You’ve got to synthesize the material and understand the law, and a formal “outline” probably isn’t the best way for you to do that. You’re likely to be happier, and more productive, if you get a huge piece of paper and a bunch of colored pencils, and start diagramming the entire course. It’ll take you a few days, but, at the end of that time, you’ll have a reference that actually makes sense to you. Your friends might think you’re crazy, but so what? There’s no award for having the most boring outline!

Techniques for Auditory Learners

What pieces of the traditional advice don’t work for auditory learners? Well, the class discussion probably works great. Everything else, not so much.

If you’re primarily an auditory learner, your study group is critical. You’ve got to have people to discuss things with, because that’s how you solidify your own knowledge. If you can’t find a study partner, even explaining what you’re learning to a friend can help (it doesn’t actually matter if they understand what you’re saying — it’s primarily an exercise for you).

Many law students with a preference for auditory learning swear by taped lectures, either of their own professor or commercial versions (West’s Law School Legends and Sum and Substance series seem popular, although I’ve never listened to either, being a visual learner myself).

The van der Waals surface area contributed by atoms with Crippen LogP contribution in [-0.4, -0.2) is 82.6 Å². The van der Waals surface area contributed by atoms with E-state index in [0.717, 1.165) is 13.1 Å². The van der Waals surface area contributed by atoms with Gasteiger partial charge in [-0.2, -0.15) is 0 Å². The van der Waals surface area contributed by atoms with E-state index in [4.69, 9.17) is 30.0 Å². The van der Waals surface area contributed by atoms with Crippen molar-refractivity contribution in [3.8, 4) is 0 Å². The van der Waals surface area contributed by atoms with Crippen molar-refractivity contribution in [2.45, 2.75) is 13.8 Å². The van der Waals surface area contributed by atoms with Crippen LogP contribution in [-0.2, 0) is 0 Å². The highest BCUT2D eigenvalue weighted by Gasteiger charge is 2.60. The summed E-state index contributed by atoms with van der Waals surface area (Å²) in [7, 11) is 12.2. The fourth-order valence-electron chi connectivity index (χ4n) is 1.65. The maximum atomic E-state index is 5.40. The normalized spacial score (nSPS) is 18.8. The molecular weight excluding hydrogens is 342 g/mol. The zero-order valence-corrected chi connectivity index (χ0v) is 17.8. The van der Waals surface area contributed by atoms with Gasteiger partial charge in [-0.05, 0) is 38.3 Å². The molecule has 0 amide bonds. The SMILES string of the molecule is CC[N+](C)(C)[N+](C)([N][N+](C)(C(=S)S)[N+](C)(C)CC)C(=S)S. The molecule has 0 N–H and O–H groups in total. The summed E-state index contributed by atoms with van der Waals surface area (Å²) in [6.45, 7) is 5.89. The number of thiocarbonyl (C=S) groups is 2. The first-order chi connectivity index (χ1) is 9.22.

Techniques for Kinesthetic Learners

If you’re a kinesthetic learner, you probably find law school frustrating. Take heart — you might really like practicing law, since you’re constantly figuring things out on the fly as a real lawyer!

But the standard techniques of legal pedagogy aren’t all that well suited for your learning style. That’s not to say you can’t succeed. You can, but you’ll have to shape the experience to work for you more than some of your classmates will.

One option is to put yourself in the thick of things. Rather than making a traditional outline, pretend that you’ve been hired to argue a case that turns on the topic you’re studying. If you can get a classmate to argue the other side, even better. Then actually have the trial! Each of you gets to explain the facts and make your best legal arguments for why your client should prevail. (Maybe recruit an auditory learner friend to be the judge, and she’ll benefit from hearing both sides.) In the process, you’ll figure out the law. As soon as you understand it, write some flashcards. Tada! There’s your outline.

Please Tell Me You’re Not Serious?!?

Okay, maybe you think all these suggestions are crazy. What about briefing? What about outlining?

If those things work for you, great. Keep doing them.

But if you’re just doing them because someone told you to, or because it makes you feel better to be doing something serious and responsible (and boring and tedious), stop. You’re not actually learning anything, and you’re wasting valuable time.

Far better to risk scorn and know the material, than to do what everyone else is doing, and find out in the end that the standard approach didn’t work for you.

And, don’t tell anyone, but you might even find studying fun!

Read On:

More exam-related posts for your reading pleasure: